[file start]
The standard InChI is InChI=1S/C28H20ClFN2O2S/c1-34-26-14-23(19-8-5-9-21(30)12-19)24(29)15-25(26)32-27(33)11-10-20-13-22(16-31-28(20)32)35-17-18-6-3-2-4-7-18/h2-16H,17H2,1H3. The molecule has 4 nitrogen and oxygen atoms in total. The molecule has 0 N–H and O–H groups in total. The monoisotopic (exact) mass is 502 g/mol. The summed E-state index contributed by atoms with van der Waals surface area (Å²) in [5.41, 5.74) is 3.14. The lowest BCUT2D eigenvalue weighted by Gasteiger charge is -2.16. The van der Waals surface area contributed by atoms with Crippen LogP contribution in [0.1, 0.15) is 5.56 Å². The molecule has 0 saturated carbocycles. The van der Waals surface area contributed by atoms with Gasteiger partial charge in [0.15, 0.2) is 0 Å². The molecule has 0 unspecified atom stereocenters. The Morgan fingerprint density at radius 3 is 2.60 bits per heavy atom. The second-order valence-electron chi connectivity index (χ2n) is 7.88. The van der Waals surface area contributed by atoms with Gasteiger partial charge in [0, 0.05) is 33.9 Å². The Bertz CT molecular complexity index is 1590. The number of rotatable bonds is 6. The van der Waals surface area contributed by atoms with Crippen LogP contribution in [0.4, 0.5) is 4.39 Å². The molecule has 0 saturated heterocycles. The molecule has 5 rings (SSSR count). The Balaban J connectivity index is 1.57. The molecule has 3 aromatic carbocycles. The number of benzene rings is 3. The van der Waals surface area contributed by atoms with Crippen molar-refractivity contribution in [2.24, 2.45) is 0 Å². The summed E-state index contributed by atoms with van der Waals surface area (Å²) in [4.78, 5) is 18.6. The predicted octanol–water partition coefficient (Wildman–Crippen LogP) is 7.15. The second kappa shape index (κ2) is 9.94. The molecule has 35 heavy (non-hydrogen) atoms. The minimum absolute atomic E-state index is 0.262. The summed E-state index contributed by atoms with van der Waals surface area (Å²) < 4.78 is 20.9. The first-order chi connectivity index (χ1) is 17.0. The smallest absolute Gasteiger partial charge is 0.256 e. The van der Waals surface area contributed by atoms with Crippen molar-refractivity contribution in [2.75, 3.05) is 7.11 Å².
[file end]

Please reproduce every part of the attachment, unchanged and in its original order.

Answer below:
The standard InChI is InChI=1S/C28H20ClFN2O2S/c1-34-26-14-23(19-8-5-9-21(30)12-19)24(29)15-25(26)32-27(33)11-10-20-13-22(16-31-28(20)32)35-17-18-6-3-2-4-7-18/h2-16H,17H2,1H3. The molecule has 4 nitrogen and oxygen atoms in total. The molecule has 0 N–H and O–H groups in total. The monoisotopic (exact) mass is 502 g/mol. The summed E-state index contributed by atoms with van der Waals surface area (Å²) in [5.41, 5.74) is 3.14. The lowest BCUT2D eigenvalue weighted by Gasteiger charge is -2.16. The van der Waals surface area contributed by atoms with Crippen LogP contribution in [0.1, 0.15) is 5.56 Å². The molecule has 0 saturated carbocycles. The van der Waals surface area contributed by atoms with Gasteiger partial charge in [0.15, 0.2) is 0 Å². The molecule has 0 unspecified atom stereocenters. The Morgan fingerprint density at radius 3 is 2.60 bits per heavy atom. The second-order valence-electron chi connectivity index (χ2n) is 7.88. The van der Waals surface area contributed by atoms with Gasteiger partial charge in [0, 0.05) is 33.9 Å². The Bertz CT molecular complexity index is 1590. The number of rotatable bonds is 6. The van der Waals surface area contributed by atoms with Crippen LogP contribution in [0.4, 0.5) is 4.39 Å². The molecule has 0 saturated heterocycles. The molecule has 5 rings (SSSR count). The Balaban J connectivity index is 1.57. The molecule has 3 aromatic carbocycles. The number of benzene rings is 3. The van der Waals surface area contributed by atoms with Crippen molar-refractivity contribution in [2.24, 2.45) is 0 Å². The summed E-state index contributed by atoms with van der Waals surface area (Å²) in [4.78, 5) is 18.6. The predicted octanol–water partition coefficient (Wildman–Crippen LogP) is 7.15. The second kappa shape index (κ2) is 9.94. The molecule has 35 heavy (non-hydrogen) atoms. The minimum absolute atomic E-state index is 0.262. The summed E-state index contributed by atoms with van der Waals surface area (Å²) < 4.78 is 20.9. The first-order chi connectivity index (χ1) is 17.0. The smallest absolute Gasteiger partial charge is 0.256 e. The van der Waals surface area contributed by atoms with Crippen molar-refractivity contribution in [2.75, 3.05) is 7.11 Å².